In today’s army, being on time can be a paramount activity. Consequences for not showing up on time can be disasterous. In a normal job, you get up, go to work, and come home, and that is the limit of the level of involvement. The army is not one of those jobs. In the army, we are constantly training our mind and bodies for a combat environment. In such an environment, the level of involvement must be much higher. It is understood that any mistake, however seemingly small can have extreme consequences.
Among those consequences are situations which can lead to soldiers loosing their lives. Although the previously mentioned situation is extreme, it is not all together unlikely. Habits developed in garrison are expected to show themselves in the battlefield. So it can be said that every aspect of a soldiers life, both in garrison, and in the theater of battle should resemble each other. A soldier who exibits a military way of life, with care to physical fitness, mental readiness, and punctuality has a much better chance of survival.
It has been said that all that is necessary to be successful in the army is to be in the right place, in the right time, in the right uniform. That, if a soldier can accomplish that, his (or her) leaders will get him (or her) through any and all tasks assigned to them. That if a soldier needs assistance, all they need to do is ask for it. I do know what is expected of me. I know that I am expected to do what I am told, when I am told to do it. I know what my first line supervisor tells me to do is an order from a superior, and I have no choice but to execute.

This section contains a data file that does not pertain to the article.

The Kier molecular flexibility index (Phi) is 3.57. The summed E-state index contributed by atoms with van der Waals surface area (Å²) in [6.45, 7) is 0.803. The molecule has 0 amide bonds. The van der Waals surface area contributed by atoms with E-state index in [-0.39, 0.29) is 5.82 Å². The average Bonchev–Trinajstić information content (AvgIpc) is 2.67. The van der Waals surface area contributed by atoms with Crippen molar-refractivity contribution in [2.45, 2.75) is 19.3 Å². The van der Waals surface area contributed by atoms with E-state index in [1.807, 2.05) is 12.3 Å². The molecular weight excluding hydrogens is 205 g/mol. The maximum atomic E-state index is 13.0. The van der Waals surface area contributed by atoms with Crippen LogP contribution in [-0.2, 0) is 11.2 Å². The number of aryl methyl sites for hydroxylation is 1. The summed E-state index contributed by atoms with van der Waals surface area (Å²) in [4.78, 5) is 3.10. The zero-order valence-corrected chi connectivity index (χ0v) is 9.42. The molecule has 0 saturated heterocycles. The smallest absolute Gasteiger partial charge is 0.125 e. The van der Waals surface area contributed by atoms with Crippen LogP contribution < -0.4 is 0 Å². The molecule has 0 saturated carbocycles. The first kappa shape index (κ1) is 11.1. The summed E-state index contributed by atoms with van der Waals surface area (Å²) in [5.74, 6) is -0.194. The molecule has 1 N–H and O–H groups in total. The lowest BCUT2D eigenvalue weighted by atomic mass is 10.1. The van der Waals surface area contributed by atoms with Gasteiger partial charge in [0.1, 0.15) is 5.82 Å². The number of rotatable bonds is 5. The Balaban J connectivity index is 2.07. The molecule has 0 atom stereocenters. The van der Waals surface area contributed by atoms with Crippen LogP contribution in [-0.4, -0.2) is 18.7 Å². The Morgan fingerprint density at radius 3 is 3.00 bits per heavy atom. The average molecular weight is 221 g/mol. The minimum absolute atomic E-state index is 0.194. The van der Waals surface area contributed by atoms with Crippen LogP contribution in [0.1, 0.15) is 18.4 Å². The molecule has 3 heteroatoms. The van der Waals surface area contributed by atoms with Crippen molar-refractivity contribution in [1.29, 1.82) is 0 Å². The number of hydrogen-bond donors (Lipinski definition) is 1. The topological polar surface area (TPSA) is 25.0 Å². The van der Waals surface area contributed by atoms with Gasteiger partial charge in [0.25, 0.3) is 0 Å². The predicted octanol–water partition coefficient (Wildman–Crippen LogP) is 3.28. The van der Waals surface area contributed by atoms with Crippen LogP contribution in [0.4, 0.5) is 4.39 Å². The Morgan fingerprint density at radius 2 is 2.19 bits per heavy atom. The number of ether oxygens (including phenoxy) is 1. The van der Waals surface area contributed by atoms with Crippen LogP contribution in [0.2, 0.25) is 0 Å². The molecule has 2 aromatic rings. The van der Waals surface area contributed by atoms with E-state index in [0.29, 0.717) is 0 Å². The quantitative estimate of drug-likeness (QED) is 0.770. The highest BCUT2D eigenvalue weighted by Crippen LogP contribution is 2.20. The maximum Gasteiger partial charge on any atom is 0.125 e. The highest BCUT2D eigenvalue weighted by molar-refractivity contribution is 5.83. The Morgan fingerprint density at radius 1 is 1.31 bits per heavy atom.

I know if I fail, there will be consequences. I know these consequences are designed to teach me the correct way to conduct myself, so in the battlefield I will not make such critical mistakes. I understand that I need to demonstrate to my military leaders that I have the capability to be on time. I understand how absolutely important being on time is. I know that not being on time can greatly effect everyone around me. For instance, If I am late to a formation, I could miss critical instructions. I could then continue on with my day, not having the nformation given to everyone else. Lets say, that for arguments sake that this information was about a combat situation. If I was not at the formation, or meeting, or wherever this information was presented I did not recieve it. I did not hear it first hand, and everything I hear thereafter is second hand, and corrupted, and more or less useless. I would continue on with my day, clueless to the message. What if this message was critical to the saving of a life. I would ultimately fail, and that person would loose their life. THIS IS UNACCEPTABLE.
If this scenario were to play out in real life, and it was my responsibility, I truly do not know how I would be able to deal with this. During the last few months I have not been showing to my leadership that I can accomplish these simple tasks. As a direct result of this failure, I have caused a geat deal of embarrassment toward multiple layers of my leadership. It also causes my leadership to look at me in an extremely negative light.. These, among many others are the reasons why I feel that it is absolutely not acceptable to be late.